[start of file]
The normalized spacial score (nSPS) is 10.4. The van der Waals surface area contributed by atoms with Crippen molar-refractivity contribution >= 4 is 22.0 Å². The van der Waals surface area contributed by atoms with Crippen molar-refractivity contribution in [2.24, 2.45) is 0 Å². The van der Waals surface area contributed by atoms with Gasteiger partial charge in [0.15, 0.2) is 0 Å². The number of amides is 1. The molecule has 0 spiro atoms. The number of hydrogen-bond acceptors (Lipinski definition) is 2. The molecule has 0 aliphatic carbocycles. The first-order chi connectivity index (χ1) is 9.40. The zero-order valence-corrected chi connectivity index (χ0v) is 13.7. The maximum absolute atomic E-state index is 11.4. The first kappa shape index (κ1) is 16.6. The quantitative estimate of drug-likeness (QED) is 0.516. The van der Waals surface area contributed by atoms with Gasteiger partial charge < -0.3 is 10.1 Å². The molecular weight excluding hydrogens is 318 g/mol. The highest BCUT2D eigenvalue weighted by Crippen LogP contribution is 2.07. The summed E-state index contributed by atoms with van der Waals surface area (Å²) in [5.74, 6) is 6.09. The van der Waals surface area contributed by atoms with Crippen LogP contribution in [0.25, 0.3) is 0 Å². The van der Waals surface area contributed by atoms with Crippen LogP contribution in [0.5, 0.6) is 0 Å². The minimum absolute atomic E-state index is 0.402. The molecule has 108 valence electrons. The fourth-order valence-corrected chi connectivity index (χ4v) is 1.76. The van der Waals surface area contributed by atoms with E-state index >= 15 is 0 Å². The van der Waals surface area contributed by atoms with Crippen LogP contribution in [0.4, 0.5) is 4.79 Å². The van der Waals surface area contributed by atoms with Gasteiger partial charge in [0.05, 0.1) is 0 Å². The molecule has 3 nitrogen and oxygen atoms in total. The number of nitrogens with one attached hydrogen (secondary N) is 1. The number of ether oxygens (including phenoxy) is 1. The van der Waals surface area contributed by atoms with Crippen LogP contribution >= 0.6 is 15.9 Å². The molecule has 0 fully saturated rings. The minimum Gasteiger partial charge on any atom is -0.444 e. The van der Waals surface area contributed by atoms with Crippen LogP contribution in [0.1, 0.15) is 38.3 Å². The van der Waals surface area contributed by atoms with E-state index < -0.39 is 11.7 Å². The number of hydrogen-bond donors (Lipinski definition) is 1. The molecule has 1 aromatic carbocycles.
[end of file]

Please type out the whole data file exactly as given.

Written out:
The normalized spacial score (nSPS) is 10.4. The van der Waals surface area contributed by atoms with Crippen molar-refractivity contribution >= 4 is 22.0 Å². The van der Waals surface area contributed by atoms with Crippen molar-refractivity contribution in [2.24, 2.45) is 0 Å². The van der Waals surface area contributed by atoms with Gasteiger partial charge in [0.15, 0.2) is 0 Å². The number of amides is 1. The molecule has 0 spiro atoms. The number of hydrogen-bond acceptors (Lipinski definition) is 2. The molecule has 0 aliphatic carbocycles. The first-order chi connectivity index (χ1) is 9.40. The zero-order valence-corrected chi connectivity index (χ0v) is 13.7. The maximum absolute atomic E-state index is 11.4. The first kappa shape index (κ1) is 16.6. The quantitative estimate of drug-likeness (QED) is 0.516. The van der Waals surface area contributed by atoms with Gasteiger partial charge < -0.3 is 10.1 Å². The molecular weight excluding hydrogens is 318 g/mol. The highest BCUT2D eigenvalue weighted by Crippen LogP contribution is 2.07. The summed E-state index contributed by atoms with van der Waals surface area (Å²) in [5.74, 6) is 6.09. The van der Waals surface area contributed by atoms with Crippen LogP contribution in [0.25, 0.3) is 0 Å². The van der Waals surface area contributed by atoms with Crippen LogP contribution in [0.5, 0.6) is 0 Å². The minimum absolute atomic E-state index is 0.402. The molecule has 108 valence electrons. The fourth-order valence-corrected chi connectivity index (χ4v) is 1.76. The van der Waals surface area contributed by atoms with E-state index >= 15 is 0 Å². The van der Waals surface area contributed by atoms with Crippen LogP contribution in [0.4, 0.5) is 4.79 Å². The van der Waals surface area contributed by atoms with Gasteiger partial charge in [0.05, 0.1) is 0 Å². The molecule has 3 nitrogen and oxygen atoms in total. The number of nitrogens with one attached hydrogen (secondary N) is 1. The number of ether oxygens (including phenoxy) is 1. The van der Waals surface area contributed by atoms with Crippen LogP contribution >= 0.6 is 15.9 Å². The molecule has 0 fully saturated rings. The minimum Gasteiger partial charge on any atom is -0.444 e. The van der Waals surface area contributed by atoms with Crippen LogP contribution in [0.1, 0.15) is 38.3 Å². The van der Waals surface area contributed by atoms with E-state index < -0.39 is 11.7 Å². The number of hydrogen-bond donors (Lipinski definition) is 1. The molecule has 1 aromatic carbocycles.